Sophy Brown grew up riding horses in England. But she didn’t start painting them until about 20 years ago after moving to Colorado.
“As soon as I did put those two passions together, I haven't really painted a lot of other things,” she said.
Brown’s first horse painting came from a commission. She was asked to paint a mural at a dressage arena. About halfway through the project, she started painting and drawing horses back at her Longmont studio too.
Before this, Brown focused on abstract painting. But after turning her attention to horses, she became fascinated by the animals’ physical manifestations of their emotions.
“They wear what's going on inside of them on the outside of them,” Brown said. “They respond to their environment instantaneously and physically, and I just recognize so many different emotions and feelings in their physical attitude.”
She recalled an encounter with a racehorse one winter. Brown said the animal was “sticky with sweat and his towel was clamped between his legs and his haunches were bunched and his ears were on swivels. It seems such a direct expression of an emotion. I find that very intriguing.”
And it’s that kind of appearance and intrigue that Brown works to convey on canvas. In fact, all of her hoofed subjects are actual horses she’s seen, like in the wild or at rodeos. She’s built a massive catalog of photographs to use as inspiration for her work.
Brown even calls her works self-portraits. That’s because of her deep personal connection to horses, she said.
For example, take the painting “Maelstrom,” which has been selected for the National Western Stock Show’s permanent art collection. It’s approximately eight feet tall. It depicts a rearing horse, its eyes wide with shock or maybe even fear. The animal’s twisted neck obscures its rider, who grips the reins tightly. The lower half of the horse dissolves into a mess of orange, purple, red and brown.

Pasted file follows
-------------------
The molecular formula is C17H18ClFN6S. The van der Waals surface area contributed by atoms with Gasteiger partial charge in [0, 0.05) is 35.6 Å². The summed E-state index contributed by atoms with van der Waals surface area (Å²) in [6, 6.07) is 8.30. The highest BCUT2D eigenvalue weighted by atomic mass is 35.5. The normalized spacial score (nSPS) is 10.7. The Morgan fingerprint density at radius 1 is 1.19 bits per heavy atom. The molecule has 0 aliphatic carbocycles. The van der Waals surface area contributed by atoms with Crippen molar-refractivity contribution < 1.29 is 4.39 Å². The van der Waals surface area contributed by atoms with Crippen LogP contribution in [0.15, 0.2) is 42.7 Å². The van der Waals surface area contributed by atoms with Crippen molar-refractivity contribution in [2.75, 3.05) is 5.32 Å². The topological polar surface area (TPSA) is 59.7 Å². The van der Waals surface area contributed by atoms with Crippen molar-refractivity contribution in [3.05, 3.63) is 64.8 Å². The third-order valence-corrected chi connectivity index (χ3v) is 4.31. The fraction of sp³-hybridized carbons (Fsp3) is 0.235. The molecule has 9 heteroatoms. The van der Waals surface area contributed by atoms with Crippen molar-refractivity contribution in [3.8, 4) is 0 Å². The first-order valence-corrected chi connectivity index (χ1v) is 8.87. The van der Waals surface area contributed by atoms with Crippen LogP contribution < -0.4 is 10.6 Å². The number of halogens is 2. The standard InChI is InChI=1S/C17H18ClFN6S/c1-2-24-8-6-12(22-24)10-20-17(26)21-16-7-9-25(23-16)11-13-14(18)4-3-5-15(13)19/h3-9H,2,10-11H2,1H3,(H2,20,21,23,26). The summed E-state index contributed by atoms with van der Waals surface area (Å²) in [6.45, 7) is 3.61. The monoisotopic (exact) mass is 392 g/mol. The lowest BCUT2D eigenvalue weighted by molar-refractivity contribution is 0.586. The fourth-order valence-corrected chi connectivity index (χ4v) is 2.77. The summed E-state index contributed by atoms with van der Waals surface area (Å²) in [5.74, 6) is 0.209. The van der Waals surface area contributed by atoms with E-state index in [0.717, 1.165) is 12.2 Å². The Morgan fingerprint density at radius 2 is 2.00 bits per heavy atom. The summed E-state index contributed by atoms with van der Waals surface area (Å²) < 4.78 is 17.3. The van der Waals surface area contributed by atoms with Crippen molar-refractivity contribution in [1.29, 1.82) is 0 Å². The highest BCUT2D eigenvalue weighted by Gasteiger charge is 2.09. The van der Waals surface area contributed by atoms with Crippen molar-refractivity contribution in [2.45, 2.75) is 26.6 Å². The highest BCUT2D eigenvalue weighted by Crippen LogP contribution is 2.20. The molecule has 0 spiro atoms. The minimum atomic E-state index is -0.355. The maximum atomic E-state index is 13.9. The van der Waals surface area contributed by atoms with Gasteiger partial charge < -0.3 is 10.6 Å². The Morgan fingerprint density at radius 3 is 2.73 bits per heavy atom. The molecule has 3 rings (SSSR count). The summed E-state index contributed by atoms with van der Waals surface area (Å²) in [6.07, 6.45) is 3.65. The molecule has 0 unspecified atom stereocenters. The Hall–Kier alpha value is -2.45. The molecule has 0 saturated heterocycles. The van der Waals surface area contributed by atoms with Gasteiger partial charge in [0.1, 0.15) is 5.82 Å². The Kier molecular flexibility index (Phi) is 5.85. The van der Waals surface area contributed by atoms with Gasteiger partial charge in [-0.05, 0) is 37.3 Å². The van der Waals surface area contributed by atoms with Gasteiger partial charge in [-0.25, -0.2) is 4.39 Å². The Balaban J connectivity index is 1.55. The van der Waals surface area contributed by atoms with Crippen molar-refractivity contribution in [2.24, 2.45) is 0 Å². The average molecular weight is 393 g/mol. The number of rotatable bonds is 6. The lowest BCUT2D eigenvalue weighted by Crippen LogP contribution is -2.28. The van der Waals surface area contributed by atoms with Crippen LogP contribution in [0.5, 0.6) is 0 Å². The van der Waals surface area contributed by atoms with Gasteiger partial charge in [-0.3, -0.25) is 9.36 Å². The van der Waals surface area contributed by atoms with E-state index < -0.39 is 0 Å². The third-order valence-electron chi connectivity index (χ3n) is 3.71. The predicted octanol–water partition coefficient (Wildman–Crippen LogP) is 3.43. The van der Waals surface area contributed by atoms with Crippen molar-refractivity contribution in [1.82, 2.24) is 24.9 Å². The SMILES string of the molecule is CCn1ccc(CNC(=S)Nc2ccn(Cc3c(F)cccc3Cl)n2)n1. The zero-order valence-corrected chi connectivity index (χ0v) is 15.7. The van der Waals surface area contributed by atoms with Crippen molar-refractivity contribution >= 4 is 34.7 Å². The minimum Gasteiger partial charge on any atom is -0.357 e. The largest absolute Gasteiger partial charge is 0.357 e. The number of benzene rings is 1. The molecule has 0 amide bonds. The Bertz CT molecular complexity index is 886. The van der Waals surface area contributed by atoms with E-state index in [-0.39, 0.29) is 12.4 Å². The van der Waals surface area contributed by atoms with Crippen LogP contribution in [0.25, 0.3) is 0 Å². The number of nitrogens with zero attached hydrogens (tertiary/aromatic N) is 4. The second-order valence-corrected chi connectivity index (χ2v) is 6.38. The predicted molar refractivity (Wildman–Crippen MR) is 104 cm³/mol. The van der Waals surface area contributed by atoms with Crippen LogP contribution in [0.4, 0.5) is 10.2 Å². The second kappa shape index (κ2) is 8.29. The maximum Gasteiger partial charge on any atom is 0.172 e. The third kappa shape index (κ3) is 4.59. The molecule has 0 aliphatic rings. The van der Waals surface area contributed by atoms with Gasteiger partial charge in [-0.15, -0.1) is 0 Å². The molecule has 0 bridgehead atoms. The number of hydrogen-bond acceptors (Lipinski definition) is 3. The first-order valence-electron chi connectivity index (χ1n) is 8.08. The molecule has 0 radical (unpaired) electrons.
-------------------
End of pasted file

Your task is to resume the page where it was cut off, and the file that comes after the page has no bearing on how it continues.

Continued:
“It's a big confusion of a painting with a lot of layers,” Brown said.
As you step closer to the painting, you see those layers with splashes and drips of paint. Visible dents in the artwork are the result of Brown throwing objects at the painting. She calls these “incidental marks” and said they’re a physical exhibition of her feelings at the time.
“I painted that very much when I felt I was in a situation of turmoil and confusion and when I needed to do something physical with that,” she said.
Brown said she was dealing with trauma and loss, but she declined to elaborate.
That kind of raw emotion carries over into all of her equine-inspired artwork, like her illustrations of mules pulling carts or carrying loads on their backs.
“I think everybody can feel burdened, feel like the load is too much,” Brown said. “The great thing about art of any kind is that it's a thing between the viewer and the piece of art, not necessarily the viewer and the artist.”
Brown still rides horseback when she can. Sometimes it helps her when she’s feeling creatively blocked. And sometimes it’s just nice to be able to revisit one of her first passions in life.
“There’s absolutely nothing like the company of horses,” Brown said.
The Coors Western Art Exhibit & Sale runs through Jan. 26, 2020 during the National Western Stock Show.
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